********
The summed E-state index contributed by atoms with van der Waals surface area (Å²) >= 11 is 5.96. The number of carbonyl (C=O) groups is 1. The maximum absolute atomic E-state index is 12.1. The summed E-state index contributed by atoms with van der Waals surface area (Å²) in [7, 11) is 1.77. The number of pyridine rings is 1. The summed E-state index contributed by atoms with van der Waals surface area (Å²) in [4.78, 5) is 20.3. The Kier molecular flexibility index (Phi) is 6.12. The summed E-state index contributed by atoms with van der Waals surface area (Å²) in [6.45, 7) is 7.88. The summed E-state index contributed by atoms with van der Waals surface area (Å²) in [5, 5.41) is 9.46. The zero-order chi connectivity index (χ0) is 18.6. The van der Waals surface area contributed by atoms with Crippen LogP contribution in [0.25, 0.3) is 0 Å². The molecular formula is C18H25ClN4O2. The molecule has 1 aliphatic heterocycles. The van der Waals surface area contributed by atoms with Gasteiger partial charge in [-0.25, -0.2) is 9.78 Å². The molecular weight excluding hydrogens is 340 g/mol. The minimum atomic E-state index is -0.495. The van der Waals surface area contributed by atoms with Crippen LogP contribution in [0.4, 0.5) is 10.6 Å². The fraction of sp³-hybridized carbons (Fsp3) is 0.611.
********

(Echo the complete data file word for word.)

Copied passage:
The summed E-state index contributed by atoms with van der Waals surface area (Å²) >= 11 is 5.96. The number of carbonyl (C=O) groups is 1. The maximum absolute atomic E-state index is 12.1. The summed E-state index contributed by atoms with van der Waals surface area (Å²) in [7, 11) is 1.77. The number of pyridine rings is 1. The summed E-state index contributed by atoms with van der Waals surface area (Å²) in [4.78, 5) is 20.3. The Kier molecular flexibility index (Phi) is 6.12. The summed E-state index contributed by atoms with van der Waals surface area (Å²) in [6.45, 7) is 7.88. The summed E-state index contributed by atoms with van der Waals surface area (Å²) in [5, 5.41) is 9.46. The zero-order chi connectivity index (χ0) is 18.6. The van der Waals surface area contributed by atoms with Crippen LogP contribution in [0.25, 0.3) is 0 Å². The molecular formula is C18H25ClN4O2. The molecule has 1 aliphatic heterocycles. The van der Waals surface area contributed by atoms with Gasteiger partial charge in [-0.25, -0.2) is 9.78 Å². The molecular weight excluding hydrogens is 340 g/mol. The minimum atomic E-state index is -0.495. The van der Waals surface area contributed by atoms with Crippen LogP contribution in [0.4, 0.5) is 10.6 Å². The fraction of sp³-hybridized carbons (Fsp3) is 0.611.